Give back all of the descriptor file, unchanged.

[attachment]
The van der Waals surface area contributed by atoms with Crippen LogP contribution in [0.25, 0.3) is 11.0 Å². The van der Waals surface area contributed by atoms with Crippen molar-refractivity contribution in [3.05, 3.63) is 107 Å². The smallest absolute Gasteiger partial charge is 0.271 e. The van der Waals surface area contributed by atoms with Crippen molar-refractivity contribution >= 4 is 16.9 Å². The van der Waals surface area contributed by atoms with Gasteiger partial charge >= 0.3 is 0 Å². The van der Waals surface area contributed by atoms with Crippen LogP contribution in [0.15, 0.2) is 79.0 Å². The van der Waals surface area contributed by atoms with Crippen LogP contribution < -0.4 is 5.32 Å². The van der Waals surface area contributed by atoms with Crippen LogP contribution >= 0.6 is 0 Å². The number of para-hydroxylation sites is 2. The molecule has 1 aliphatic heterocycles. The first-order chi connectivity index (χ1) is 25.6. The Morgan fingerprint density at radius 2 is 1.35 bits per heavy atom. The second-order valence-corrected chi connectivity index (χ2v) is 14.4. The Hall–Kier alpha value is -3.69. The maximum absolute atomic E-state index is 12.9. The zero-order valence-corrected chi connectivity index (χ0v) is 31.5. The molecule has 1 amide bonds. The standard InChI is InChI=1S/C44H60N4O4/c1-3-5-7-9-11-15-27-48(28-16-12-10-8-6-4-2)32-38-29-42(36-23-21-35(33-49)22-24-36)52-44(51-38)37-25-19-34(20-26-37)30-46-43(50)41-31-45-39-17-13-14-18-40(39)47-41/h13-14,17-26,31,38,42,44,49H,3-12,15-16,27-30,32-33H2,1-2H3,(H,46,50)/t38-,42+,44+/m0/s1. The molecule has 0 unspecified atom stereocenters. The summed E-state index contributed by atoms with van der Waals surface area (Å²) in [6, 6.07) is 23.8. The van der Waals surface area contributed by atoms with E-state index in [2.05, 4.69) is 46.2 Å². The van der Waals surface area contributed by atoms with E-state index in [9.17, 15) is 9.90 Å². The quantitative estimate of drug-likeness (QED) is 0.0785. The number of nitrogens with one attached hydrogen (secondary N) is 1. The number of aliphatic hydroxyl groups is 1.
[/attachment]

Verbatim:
The van der Waals surface area contributed by atoms with Crippen LogP contribution in [0.25, 0.3) is 11.0 Å². The van der Waals surface area contributed by atoms with Crippen molar-refractivity contribution in [3.05, 3.63) is 107 Å². The smallest absolute Gasteiger partial charge is 0.271 e. The van der Waals surface area contributed by atoms with Crippen molar-refractivity contribution >= 4 is 16.9 Å². The van der Waals surface area contributed by atoms with Gasteiger partial charge >= 0.3 is 0 Å². The van der Waals surface area contributed by atoms with Crippen LogP contribution in [0.15, 0.2) is 79.0 Å². The van der Waals surface area contributed by atoms with Crippen LogP contribution < -0.4 is 5.32 Å². The van der Waals surface area contributed by atoms with Crippen LogP contribution >= 0.6 is 0 Å². The number of para-hydroxylation sites is 2. The molecule has 1 aliphatic heterocycles. The first-order chi connectivity index (χ1) is 25.6. The Morgan fingerprint density at radius 2 is 1.35 bits per heavy atom. The second-order valence-corrected chi connectivity index (χ2v) is 14.4. The Hall–Kier alpha value is -3.69. The maximum absolute atomic E-state index is 12.9. The zero-order valence-corrected chi connectivity index (χ0v) is 31.5. The molecule has 1 amide bonds. The standard InChI is InChI=1S/C44H60N4O4/c1-3-5-7-9-11-15-27-48(28-16-12-10-8-6-4-2)32-38-29-42(36-23-21-35(33-49)22-24-36)52-44(51-38)37-25-19-34(20-26-37)30-46-43(50)41-31-45-39-17-13-14-18-40(39)47-41/h13-14,17-26,31,38,42,44,49H,3-12,15-16,27-30,32-33H2,1-2H3,(H,46,50)/t38-,42+,44+/m0/s1. The molecule has 0 unspecified atom stereocenters. The summed E-state index contributed by atoms with van der Waals surface area (Å²) in [6, 6.07) is 23.8. The van der Waals surface area contributed by atoms with E-state index in [2.05, 4.69) is 46.2 Å². The van der Waals surface area contributed by atoms with E-state index in [9.17, 15) is 9.90 Å². The quantitative estimate of drug-likeness (QED) is 0.0785. The number of nitrogens with one attached hydrogen (secondary N) is 1. The number of aliphatic hydroxyl groups is 1.